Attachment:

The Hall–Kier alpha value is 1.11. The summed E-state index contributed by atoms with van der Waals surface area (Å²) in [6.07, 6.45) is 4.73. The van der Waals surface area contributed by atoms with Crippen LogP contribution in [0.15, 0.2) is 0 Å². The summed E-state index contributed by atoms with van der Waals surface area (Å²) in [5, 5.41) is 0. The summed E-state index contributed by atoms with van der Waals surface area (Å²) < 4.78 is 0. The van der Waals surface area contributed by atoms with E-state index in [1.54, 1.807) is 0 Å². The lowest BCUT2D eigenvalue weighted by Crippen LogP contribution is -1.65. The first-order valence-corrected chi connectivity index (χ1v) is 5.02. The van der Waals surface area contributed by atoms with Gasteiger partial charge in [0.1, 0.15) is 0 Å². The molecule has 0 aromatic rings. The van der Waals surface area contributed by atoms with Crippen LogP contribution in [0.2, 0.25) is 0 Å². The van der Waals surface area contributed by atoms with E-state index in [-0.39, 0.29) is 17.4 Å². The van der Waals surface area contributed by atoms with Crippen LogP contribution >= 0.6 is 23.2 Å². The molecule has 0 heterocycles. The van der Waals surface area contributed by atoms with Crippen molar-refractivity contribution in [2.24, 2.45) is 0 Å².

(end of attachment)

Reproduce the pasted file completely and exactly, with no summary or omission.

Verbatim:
The Hall–Kier alpha value is 1.11. The summed E-state index contributed by atoms with van der Waals surface area (Å²) in [6.07, 6.45) is 4.73. The van der Waals surface area contributed by atoms with Crippen LogP contribution in [0.15, 0.2) is 0 Å². The summed E-state index contributed by atoms with van der Waals surface area (Å²) in [5, 5.41) is 0. The summed E-state index contributed by atoms with van der Waals surface area (Å²) < 4.78 is 0. The van der Waals surface area contributed by atoms with E-state index in [1.54, 1.807) is 0 Å². The lowest BCUT2D eigenvalue weighted by Crippen LogP contribution is -1.65. The first-order valence-corrected chi connectivity index (χ1v) is 5.02. The van der Waals surface area contributed by atoms with Gasteiger partial charge in [0.1, 0.15) is 0 Å². The molecule has 0 aromatic rings. The van der Waals surface area contributed by atoms with Crippen LogP contribution in [0.2, 0.25) is 0 Å². The van der Waals surface area contributed by atoms with E-state index in [-0.39, 0.29) is 17.4 Å². The van der Waals surface area contributed by atoms with Crippen LogP contribution >= 0.6 is 23.2 Å². The molecule has 0 heterocycles. The van der Waals surface area contributed by atoms with Crippen molar-refractivity contribution in [2.24, 2.45) is 0 Å².